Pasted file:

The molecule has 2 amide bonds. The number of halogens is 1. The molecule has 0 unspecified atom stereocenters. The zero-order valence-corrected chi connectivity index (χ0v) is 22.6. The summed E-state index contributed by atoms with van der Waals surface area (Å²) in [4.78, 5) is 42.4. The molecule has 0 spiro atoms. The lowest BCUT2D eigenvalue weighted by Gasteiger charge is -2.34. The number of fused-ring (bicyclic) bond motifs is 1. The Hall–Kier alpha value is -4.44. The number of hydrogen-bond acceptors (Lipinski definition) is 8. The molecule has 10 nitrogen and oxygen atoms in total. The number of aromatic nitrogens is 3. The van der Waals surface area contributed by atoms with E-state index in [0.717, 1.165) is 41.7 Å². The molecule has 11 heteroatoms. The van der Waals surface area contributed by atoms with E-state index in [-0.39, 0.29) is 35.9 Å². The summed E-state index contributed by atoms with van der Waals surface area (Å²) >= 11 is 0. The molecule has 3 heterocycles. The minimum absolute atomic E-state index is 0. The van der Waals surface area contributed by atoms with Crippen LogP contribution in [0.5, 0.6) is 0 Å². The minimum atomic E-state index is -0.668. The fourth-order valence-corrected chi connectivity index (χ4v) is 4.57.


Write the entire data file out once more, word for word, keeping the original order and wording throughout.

The molecule has 2 amide bonds. The number of halogens is 1. The molecule has 0 unspecified atom stereocenters. The zero-order valence-corrected chi connectivity index (χ0v) is 22.6. The summed E-state index contributed by atoms with van der Waals surface area (Å²) in [4.78, 5) is 42.4. The molecule has 0 spiro atoms. The lowest BCUT2D eigenvalue weighted by Gasteiger charge is -2.34. The number of fused-ring (bicyclic) bond motifs is 1. The Hall–Kier alpha value is -4.44. The number of hydrogen-bond acceptors (Lipinski definition) is 8. The molecule has 10 nitrogen and oxygen atoms in total. The number of aromatic nitrogens is 3. The van der Waals surface area contributed by atoms with E-state index in [0.717, 1.165) is 41.7 Å². The molecule has 11 heteroatoms. The van der Waals surface area contributed by atoms with E-state index in [-0.39, 0.29) is 35.9 Å². The summed E-state index contributed by atoms with van der Waals surface area (Å²) >= 11 is 0. The molecule has 3 heterocycles. The minimum absolute atomic E-state index is 0. The van der Waals surface area contributed by atoms with Crippen LogP contribution in [0.5, 0.6) is 0 Å². The minimum atomic E-state index is -0.668. The fourth-order valence-corrected chi connectivity index (χ4v) is 4.57.